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Jumper's Knee

INTRODUCTION

Background

The term jumper's knee was first used in 1973 to describe an insertional tendinopathy. That's a tendon injury or inflammation seen in athletes at the point where the tendon attaches to bone. Jumper's knee usually involves the attachment of the kneecap tendon to the lower kneecap pole. The term also applies to injury or inflammation where the thigh muscles tendon attaches to the upper kneecap pole or where the kneecap tendon attaches to the lower leg bone. Jumper's knee refers to functional stress overload due to jumping.

Frequency

United States

Jumper's knee is one of the more common tendinopathies affecting athletes with mature skeletons. It occurs in as many as 20% of jumping athletes. With regard to bilateral tendinopathy (both sides), males and females are equally affected. With regard to unilateral tendinopathy (one side), twice as many males as females are affected.

Sport Specific Biomechanics

Jumper's knee is believed to be caused by repetitive stress placed on the patellar or quadriceps tendon during jumping. It is an injury specific to athletes, particularly those participating in jumping sports such as basketball, volleyball, or high or long jumping. Jumper's knee is occasionally found in soccer players, and in rare cases, it may be seen in athletes in non-jumping sports such as weight lifting and cycling.

Risk factors include gender, greater body weight, being bow-legged or knock-kneed, having an increased angle of the knee, having an abnormally high kneecap or an abnormally low kneecap, and limb-length inequality. Impairment linked to jumper's knee includes poor quadricep and hamstring flexibility. Vertical jump ability, as well as jumping and landing technique, are believed to influence tendon loading.

Overtraining and playing on hard surfaces have also been implicated as risk factors.

Interestingly, the kneecap tendon experiences greater mechanical load during landing than during jumping, because of the eccentric (off center) muscle contraction of the quadriceps. Therefore, eccentric muscle action during landing, rather than concentric (symmetrical) muscle contraction during jumping, may exert the mechanical and tension loads that lead to injury.

CLINICAL

History

Jumper's knee commonly occurs in athletes involved in jumping sports such as basketball and volleyball. Patients report front side knee pain, often with an aching quality. Symptoms sometimes come on slowly and may not be associated with a specific injury.

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Depending on the duration of symptoms, jumper's knee can be classified into 1 of 4 stages:

  • Stage 1 - Pain only after activity, without functional impairment
  • Stage 2 - Pain during and after activity, although the patient is still able to perform satisfactorily in his or her sport
  • Stage 3 - Prolonged pain during and after activity, with increasing difficulty in performing at a satisfactory level
  • Stage 4 - Complete tendon tear requiring surgical repair

Causes

The cause of jumper's knee remains unclear. Tissue specimens don’t usually show inflammation, which is more commonly seen in a true tendonitis. Since the 1970’s, this has been thought to be more of a tendinosis, which is tendon injury without inflammation. Biomechanical research has shown that a greater mechanical and tension load is borne by the anterior (front-side) fibers of the patellar, or kneecap, tendon, which produces the typical symptoms and physical exam findings.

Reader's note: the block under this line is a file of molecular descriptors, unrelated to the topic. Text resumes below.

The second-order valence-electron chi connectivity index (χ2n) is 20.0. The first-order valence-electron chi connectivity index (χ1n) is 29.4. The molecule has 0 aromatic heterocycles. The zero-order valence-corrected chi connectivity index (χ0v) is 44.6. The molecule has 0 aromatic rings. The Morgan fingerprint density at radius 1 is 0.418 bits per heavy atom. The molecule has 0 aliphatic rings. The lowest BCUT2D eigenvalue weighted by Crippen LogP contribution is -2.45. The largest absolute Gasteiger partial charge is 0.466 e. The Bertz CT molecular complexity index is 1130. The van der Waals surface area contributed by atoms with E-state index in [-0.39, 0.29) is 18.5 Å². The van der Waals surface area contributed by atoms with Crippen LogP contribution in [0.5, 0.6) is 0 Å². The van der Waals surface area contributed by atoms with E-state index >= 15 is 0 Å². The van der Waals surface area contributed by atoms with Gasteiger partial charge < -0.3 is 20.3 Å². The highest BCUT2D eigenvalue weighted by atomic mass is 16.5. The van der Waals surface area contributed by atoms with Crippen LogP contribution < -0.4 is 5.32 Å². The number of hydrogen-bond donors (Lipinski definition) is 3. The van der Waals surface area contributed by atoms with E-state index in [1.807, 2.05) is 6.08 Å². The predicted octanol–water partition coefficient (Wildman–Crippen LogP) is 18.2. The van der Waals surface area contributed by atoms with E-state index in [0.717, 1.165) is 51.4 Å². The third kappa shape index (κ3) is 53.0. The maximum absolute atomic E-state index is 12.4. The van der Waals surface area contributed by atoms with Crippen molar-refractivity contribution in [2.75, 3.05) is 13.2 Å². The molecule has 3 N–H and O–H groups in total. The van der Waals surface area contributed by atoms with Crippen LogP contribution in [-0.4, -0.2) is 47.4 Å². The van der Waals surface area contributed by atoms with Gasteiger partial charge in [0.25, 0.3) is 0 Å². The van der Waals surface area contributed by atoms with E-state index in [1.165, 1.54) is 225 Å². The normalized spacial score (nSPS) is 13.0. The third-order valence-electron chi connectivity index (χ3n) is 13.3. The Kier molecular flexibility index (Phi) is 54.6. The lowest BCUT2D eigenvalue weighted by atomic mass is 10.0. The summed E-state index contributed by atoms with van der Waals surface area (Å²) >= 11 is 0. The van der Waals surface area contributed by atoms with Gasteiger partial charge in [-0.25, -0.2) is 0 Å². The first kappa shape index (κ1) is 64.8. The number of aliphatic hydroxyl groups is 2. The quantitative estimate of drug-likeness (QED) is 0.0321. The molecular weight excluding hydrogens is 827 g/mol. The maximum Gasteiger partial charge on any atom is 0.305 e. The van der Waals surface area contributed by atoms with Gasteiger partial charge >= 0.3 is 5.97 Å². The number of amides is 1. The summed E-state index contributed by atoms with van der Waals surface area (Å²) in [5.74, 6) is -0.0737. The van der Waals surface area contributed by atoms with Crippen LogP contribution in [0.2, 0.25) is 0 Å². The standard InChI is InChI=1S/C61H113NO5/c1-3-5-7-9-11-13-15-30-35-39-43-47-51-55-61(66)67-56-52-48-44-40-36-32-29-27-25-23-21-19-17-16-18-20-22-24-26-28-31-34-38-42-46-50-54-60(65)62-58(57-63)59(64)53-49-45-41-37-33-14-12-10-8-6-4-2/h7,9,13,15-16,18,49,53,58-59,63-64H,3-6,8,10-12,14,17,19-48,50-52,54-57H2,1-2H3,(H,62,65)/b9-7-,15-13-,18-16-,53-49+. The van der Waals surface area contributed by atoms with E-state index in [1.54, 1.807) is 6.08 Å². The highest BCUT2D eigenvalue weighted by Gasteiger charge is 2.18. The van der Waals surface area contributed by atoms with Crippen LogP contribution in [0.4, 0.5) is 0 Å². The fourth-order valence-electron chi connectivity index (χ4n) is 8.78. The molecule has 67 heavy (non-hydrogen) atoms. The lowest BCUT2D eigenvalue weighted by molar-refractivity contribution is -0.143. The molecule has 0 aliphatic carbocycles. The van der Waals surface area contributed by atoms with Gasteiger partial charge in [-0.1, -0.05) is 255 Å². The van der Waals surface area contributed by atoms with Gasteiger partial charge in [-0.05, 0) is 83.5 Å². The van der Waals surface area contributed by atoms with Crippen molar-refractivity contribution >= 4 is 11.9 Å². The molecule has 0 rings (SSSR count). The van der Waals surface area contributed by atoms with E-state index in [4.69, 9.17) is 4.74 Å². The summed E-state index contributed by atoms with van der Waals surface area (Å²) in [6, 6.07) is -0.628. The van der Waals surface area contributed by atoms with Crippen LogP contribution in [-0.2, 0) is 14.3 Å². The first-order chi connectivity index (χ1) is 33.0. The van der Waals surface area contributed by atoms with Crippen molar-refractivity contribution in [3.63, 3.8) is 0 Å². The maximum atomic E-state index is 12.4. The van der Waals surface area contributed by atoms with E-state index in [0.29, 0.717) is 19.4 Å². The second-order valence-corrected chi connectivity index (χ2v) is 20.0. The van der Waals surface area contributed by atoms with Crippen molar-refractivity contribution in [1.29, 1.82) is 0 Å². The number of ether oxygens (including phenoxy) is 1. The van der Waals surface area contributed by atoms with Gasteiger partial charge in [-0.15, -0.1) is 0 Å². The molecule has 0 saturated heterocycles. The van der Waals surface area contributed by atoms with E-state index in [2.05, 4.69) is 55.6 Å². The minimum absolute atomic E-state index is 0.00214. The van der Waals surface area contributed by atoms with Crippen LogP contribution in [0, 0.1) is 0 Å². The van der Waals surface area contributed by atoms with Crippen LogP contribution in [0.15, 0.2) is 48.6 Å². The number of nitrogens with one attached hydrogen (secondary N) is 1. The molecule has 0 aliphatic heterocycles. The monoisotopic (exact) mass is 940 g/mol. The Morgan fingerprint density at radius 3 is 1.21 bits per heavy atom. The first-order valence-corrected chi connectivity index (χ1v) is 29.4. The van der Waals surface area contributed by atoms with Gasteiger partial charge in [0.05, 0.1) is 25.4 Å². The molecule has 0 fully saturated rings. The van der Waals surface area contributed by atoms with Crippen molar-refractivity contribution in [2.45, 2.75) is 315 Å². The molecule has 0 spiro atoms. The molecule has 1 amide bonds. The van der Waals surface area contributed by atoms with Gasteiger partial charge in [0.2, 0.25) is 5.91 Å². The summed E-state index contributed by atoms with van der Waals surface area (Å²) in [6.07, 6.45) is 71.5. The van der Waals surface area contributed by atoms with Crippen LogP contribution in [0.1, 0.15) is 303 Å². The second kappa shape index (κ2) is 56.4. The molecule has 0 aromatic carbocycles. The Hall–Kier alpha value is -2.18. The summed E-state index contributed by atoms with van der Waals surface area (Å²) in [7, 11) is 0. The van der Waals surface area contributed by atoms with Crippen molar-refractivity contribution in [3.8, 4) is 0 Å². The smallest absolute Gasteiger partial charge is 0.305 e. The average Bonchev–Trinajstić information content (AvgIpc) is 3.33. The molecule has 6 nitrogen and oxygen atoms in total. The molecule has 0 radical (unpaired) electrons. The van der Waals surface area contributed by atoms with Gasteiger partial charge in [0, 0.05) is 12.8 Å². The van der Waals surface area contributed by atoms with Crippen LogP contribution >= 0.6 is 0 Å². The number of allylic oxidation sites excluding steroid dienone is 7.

DIAGNOSIS

  • The diagnosis of jumper's knee is based on the history and clinical findings. Laboratory tests are rarely needed. They may, though, be considered if other problems, such as infection, could be causing the joint problem.
  • X-ray imaging is usually not needed, but it could be helpful for making the diagnosis or excluding other potential causes.
  • Ultrasonography and MRI are both highly sensitive for detecting tendon abnormalities in both symptomatic and asymptomatic athletes.

TREATMENT

Physical Therapy

Most patients respond to a conservative management program such as the one suggested below.

  • Activity modification: Decrease activities that increase kneecap and upper leg pressure (for example, jumping or squatting). Certain "loading" exercises may be prescribed.
  • Cryotherapy: Apply ice for 20 to 30 minutes, 4 to 6 times per day, especially after activity.
  • Joint motion and kinematics assessment: Hip, knee, and ankle joint range of motion are evaluated.
  • Stretching: Stretch (1) flexors of the hip and knee (hamstrings, gastrocnemius, iliopsoas, rectus femoris, adductors), (2) extensors of the hip and knee (quadriceps, gluteals), (3) the iliotibial band (a large tendon on the outside of the hip and upper leg), and (4) the surrounding tissues and structures of the kneecap.
  • Strengthening: Specific exercises are often prescribed.
  • Other sport specific joint, muscle, and tendon therapies may be prescribed.

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Ultrasound or phonophoresis (ultrasound delivered medication) may decrease pain symptoms. A special brace with a cutout for the kneecap and lateral stabilizer or taping may improve patellar tracking and provide stability. Sometimes arch supports or orthotics are used to improve foot and leg stability, which can reduce symptoms and help prevent future injury.

The treatment of jumper's knee is often specific to the degree of involvement.

Stage 1

Stage I, which is characterized by pain only after activity and no undue functional impairment, is often treated with cryotherapy. The patient should use ice packs or ice massage after terminating the activity that exacerbates the pain and later again that evening. If aching persists, a course of regularly prescribed anti-inflammatory medications should be administered for 10 to14 days.

Stage II